School grants cause worry

State's scholarships could cost students, Hopkins official says

`This can become a loan'

Higher education chief defends funds aimed to bolster work force

August 16, 1999|By Michael Hill | Michael Hill,SUN STAFF

The state's Science and Technology Scholarship program has come under criticism from one of the schools it is supposed to benefit -- the Johns Hopkins University, where officials say it could end up costing students money.

"We want our students to see this as a loan that could turn into a grant, not a grant that could become a loan," said Ellen Frishberg, director of student financial services at Hopkins. She is cautioning entering students about accepting the scholarships, which will go to about 700 students in the fall -- far below the 2,000 expected, despite an extended deadline and a summer of publicity.

Designed to bolster the state's work force, the program gives Maryland students who major in certain computer and engineering fields $3,000 yearly grants to use at any college in Maryland.

Those grants become loans if a student fails to maintain a B average, stops majoring in one of the approved fields or, after graduation, does not work in the state in a technical job one year for every year the grant was awarded.

In a letter sent to students who had been offered the scholarship, Frishberg said the interest rate -- prime rate plus 2 percentage points -- is 9.75 percent, while federally subsidized student loans are available at 6.92 percent.

Frishberg also noted that interest under the scholarship program would start accruing immediately should a student become disqualified, though interest on most student loans is deferred until after graduation.

"It's just a bad bet because there are so many ways this can become a loan," she said. "These are very difficult majors. It is very easy to slip below a B or to decide to change to another field. And you are dealing with freshmen who can easily change their minds. What if when they graduate, they get a job offer in California?"

She contends that most students are better off taking a conventional student loan at the lower interest rate.

But Patricia Florestano, the state's secretary of higher education and head of the Maryland Higher Education Commission (MHEC), which administers the program, said, "I don't understand why Hopkins would be raising objections like this with the type of students they get."

Florestano said the commission is aware of the interest rate problem and is preparing legislation to correct it, but that she was "offended" by the Hopkins letter.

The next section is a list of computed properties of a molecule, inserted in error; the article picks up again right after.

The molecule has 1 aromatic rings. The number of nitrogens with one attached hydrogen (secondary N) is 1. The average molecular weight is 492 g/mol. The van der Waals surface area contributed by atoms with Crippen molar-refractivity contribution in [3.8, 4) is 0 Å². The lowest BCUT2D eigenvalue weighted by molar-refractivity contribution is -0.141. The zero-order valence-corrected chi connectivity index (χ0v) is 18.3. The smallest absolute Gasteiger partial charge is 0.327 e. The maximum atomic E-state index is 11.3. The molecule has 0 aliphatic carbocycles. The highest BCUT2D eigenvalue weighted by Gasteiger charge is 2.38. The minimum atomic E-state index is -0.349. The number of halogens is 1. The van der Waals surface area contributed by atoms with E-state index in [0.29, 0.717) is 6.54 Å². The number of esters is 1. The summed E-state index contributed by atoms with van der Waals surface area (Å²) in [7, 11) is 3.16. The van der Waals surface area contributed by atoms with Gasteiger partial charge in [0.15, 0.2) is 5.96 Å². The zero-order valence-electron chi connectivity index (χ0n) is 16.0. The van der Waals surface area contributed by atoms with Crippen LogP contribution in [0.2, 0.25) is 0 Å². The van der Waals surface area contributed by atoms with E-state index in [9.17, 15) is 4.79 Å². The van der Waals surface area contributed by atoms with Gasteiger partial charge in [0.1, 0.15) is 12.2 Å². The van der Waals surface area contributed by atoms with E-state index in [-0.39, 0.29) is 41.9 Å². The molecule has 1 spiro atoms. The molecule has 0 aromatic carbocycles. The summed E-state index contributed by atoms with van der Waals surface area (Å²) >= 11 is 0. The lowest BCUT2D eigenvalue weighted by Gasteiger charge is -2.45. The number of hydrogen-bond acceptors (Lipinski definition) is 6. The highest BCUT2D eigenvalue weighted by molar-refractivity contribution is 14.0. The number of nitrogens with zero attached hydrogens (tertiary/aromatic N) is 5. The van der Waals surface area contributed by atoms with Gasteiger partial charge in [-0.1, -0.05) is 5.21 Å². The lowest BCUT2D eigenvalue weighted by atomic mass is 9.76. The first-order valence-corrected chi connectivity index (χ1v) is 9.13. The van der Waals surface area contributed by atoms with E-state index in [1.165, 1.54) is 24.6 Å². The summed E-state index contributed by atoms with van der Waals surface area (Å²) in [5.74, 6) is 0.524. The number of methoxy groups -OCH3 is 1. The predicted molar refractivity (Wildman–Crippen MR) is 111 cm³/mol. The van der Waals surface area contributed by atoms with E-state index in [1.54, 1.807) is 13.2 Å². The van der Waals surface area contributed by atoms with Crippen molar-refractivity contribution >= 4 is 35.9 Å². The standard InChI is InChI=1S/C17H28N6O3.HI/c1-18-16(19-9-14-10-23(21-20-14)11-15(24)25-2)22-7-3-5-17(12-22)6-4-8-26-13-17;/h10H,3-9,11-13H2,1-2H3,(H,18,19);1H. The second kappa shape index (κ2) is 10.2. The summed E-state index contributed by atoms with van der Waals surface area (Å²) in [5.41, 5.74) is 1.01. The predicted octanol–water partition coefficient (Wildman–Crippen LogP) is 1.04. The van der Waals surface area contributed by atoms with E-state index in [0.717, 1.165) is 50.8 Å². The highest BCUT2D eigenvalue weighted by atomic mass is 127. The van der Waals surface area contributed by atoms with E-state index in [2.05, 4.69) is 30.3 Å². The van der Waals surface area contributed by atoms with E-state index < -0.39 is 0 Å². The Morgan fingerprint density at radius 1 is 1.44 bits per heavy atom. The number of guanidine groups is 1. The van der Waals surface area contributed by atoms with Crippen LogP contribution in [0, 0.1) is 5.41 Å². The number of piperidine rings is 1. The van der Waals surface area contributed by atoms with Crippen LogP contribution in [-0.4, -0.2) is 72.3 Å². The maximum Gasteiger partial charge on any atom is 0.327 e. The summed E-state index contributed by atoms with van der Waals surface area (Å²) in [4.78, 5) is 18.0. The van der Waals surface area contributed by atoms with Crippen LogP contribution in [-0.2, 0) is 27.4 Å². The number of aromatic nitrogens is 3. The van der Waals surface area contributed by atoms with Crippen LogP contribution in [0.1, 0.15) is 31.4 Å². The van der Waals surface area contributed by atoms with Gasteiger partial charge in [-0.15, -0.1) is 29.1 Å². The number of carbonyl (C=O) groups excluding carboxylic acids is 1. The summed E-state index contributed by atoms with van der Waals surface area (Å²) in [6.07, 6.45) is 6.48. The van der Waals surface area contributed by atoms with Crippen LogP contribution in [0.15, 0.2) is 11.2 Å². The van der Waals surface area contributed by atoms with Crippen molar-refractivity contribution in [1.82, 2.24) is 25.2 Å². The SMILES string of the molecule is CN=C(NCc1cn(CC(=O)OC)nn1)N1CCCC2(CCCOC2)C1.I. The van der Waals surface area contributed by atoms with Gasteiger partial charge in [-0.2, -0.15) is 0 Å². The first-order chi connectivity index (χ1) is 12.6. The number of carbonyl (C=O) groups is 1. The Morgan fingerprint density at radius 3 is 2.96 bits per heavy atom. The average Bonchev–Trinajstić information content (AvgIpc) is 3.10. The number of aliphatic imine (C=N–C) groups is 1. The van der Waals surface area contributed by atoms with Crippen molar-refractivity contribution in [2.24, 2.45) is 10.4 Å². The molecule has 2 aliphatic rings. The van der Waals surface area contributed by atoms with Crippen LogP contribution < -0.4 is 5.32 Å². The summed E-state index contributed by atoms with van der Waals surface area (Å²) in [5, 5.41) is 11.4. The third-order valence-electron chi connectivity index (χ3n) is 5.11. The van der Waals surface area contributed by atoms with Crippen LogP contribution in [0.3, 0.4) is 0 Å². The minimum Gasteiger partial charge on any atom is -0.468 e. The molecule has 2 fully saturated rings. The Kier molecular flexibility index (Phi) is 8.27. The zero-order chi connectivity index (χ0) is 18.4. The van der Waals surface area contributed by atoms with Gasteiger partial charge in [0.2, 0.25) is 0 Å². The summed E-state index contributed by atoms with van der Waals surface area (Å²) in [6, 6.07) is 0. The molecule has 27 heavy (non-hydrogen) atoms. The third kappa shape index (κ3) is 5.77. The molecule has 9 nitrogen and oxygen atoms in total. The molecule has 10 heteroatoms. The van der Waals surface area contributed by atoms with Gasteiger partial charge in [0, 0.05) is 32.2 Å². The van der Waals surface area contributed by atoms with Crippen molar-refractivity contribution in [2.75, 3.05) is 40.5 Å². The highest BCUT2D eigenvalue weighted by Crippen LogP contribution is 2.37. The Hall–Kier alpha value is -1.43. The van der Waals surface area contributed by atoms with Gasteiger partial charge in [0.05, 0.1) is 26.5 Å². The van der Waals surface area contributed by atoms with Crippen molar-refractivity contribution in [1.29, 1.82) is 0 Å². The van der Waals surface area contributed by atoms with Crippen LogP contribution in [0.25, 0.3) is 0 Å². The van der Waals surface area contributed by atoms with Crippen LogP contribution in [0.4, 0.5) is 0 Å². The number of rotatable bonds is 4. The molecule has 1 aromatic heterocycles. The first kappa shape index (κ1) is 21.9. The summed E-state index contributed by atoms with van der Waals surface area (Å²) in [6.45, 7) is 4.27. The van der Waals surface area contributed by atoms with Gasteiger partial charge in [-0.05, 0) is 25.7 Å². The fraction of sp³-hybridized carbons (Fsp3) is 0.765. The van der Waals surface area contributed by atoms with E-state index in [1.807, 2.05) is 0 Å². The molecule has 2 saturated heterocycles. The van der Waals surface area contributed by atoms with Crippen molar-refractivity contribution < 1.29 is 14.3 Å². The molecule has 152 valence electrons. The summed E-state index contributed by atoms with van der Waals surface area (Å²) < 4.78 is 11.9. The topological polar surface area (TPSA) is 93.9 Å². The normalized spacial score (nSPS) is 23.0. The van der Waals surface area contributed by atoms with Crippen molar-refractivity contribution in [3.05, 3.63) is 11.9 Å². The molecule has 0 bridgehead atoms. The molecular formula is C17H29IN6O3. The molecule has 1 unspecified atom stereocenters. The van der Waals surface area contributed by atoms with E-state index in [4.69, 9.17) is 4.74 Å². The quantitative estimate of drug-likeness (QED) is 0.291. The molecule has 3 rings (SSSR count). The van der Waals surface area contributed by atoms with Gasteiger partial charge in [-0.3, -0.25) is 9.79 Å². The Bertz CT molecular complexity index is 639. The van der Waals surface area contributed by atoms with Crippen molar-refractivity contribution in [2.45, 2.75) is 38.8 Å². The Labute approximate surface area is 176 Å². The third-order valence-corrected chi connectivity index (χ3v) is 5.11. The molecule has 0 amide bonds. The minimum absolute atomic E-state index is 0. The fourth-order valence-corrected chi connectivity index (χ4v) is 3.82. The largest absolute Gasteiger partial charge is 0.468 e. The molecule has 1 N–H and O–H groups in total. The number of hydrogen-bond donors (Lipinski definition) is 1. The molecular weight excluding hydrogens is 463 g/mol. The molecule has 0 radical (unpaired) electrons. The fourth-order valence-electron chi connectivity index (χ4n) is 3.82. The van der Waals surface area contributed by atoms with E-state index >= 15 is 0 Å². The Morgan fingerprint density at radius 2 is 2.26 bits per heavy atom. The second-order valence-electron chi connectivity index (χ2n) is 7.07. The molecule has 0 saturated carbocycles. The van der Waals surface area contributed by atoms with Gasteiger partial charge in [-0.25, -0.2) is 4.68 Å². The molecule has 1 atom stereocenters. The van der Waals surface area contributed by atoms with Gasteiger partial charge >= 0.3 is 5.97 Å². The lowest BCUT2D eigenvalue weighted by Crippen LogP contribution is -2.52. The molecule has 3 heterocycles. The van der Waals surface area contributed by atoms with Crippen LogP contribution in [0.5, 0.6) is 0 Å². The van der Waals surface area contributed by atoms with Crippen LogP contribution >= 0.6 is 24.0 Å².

"The governor and the legislature worked hard to come up with a program that would benefit the students of the state, and we have heard nothing about these problems from Hopkins during that process," she said. "I don't think it is right for an institution to cast doubts like this on an award that has been given to their students."

The program originally drew criticism because it fell short of meeting its 2,000-student goal. By its May 1 deadline, the program had 690 approved applicants -- 29 planning to attend Hopkins, according to MHEC.

The deadline was extended, and the commission tried to distribute information about the program to all entering freshmen planning to major in an approved field. The result, according to MHEC, was 769 participants as the program drew more takers -- but also lost students.

However, the MHEC figures might not be up to date. They show 11 scholarship recipients planning to attend Hopkins, while Frishberg said only two freshmen will enroll with Science and Technology Scholarship money. All new Hopkins students who qualified for the scholarship received a letter from Frishberg.

Florestano disputed part of Frishberg's letter that said the program allows students to defer the beginning of payment for only one year after receiving an undergraduate degree, even if students go on to graduate school.

But Frishberg said that was her understanding. "Most [loan] programs allow for deferment for as long as it takes to complete a graduate degree," she said.

Janice Doyle, director of enrollment services at the University of Maryland, Baltimore County, where more than 120 entering freshmen have enrolled in the program, said she had not discouraged anyone from taking the grant.

"I am more on the fence about this program," she said. "It does have some problems, but it is putting a lot of money in students' hands."

Doyle agreed with one objection raised by Frishberg, that students who get the science and technology money must give up Maryland Educational Assistance grants -- as much as $2,600 a year for low-income students.

"This makes it more of a program to help the middle- and upper-class students, not those with low incomes," Doyle said.

David Nathaniel Bates, an 18-year-old from Berlin on Maryland's Eastern Shore, was one of the Hopkins freshmen who turned down the Science and Technology Scholarship.

"When I applied for it, I didn't know everything it entailed," Bates said. He plans to major in mechanical engineering, and he indicated he had no problem with the B average requirement, which some of his other scholarships require.

"But I want to go to grad school, not have to enter the Maryland work force," Bates said.

Vinita Takiar of Towson, who graduated this spring from Roland Park Country School, had similar reasons for turning down the Science and Technology Scholarship.

"I really don't know what I'm going to be doing four years from now," she said. "You don't know what the job market will be four years from now. There might not be any jobs."

Pub Date: 8/16/99

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